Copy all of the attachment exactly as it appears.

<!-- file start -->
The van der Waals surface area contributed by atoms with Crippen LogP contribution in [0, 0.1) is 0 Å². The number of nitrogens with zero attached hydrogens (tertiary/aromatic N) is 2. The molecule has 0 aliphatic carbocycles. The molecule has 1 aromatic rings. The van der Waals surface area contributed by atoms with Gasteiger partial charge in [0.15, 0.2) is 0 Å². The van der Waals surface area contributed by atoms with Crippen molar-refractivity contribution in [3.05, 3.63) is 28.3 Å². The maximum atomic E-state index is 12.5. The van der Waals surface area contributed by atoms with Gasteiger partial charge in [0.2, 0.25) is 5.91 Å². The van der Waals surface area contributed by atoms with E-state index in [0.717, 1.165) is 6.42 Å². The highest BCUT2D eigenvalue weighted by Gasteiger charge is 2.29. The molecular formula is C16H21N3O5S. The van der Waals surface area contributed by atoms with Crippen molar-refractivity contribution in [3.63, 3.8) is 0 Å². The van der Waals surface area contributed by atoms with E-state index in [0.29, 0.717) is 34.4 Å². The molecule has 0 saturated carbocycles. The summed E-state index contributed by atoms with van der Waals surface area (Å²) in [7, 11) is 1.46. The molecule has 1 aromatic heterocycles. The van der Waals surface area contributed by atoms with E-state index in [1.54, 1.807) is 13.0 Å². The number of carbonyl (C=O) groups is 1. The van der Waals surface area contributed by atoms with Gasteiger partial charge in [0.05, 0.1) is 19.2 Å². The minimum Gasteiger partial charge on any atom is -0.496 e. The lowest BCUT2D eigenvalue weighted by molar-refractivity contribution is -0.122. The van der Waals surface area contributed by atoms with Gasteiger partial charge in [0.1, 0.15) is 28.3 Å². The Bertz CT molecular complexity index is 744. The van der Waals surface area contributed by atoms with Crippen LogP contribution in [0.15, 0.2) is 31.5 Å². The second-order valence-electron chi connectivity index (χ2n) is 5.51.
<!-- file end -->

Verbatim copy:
The van der Waals surface area contributed by atoms with Crippen LogP contribution in [0, 0.1) is 0 Å². The number of nitrogens with zero attached hydrogens (tertiary/aromatic N) is 2. The molecule has 0 aliphatic carbocycles. The molecule has 1 aromatic rings. The van der Waals surface area contributed by atoms with Gasteiger partial charge in [0.15, 0.2) is 0 Å². The van der Waals surface area contributed by atoms with Crippen molar-refractivity contribution in [3.05, 3.63) is 28.3 Å². The maximum atomic E-state index is 12.5. The van der Waals surface area contributed by atoms with Gasteiger partial charge in [0.2, 0.25) is 5.91 Å². The van der Waals surface area contributed by atoms with E-state index in [0.717, 1.165) is 6.42 Å². The highest BCUT2D eigenvalue weighted by Gasteiger charge is 2.29. The molecular formula is C16H21N3O5S. The van der Waals surface area contributed by atoms with Crippen molar-refractivity contribution in [3.63, 3.8) is 0 Å². The van der Waals surface area contributed by atoms with E-state index in [0.29, 0.717) is 34.4 Å². The molecule has 0 saturated carbocycles. The summed E-state index contributed by atoms with van der Waals surface area (Å²) in [7, 11) is 1.46. The molecule has 1 aromatic heterocycles. The van der Waals surface area contributed by atoms with E-state index in [1.54, 1.807) is 13.0 Å². The number of carbonyl (C=O) groups is 1. The van der Waals surface area contributed by atoms with Gasteiger partial charge in [0.05, 0.1) is 19.2 Å². The minimum Gasteiger partial charge on any atom is -0.496 e. The lowest BCUT2D eigenvalue weighted by molar-refractivity contribution is -0.122. The van der Waals surface area contributed by atoms with Gasteiger partial charge in [0.1, 0.15) is 28.3 Å². The Bertz CT molecular complexity index is 744. The van der Waals surface area contributed by atoms with Crippen LogP contribution in [0.15, 0.2) is 31.5 Å². The second-order valence-electron chi connectivity index (χ2n) is 5.51.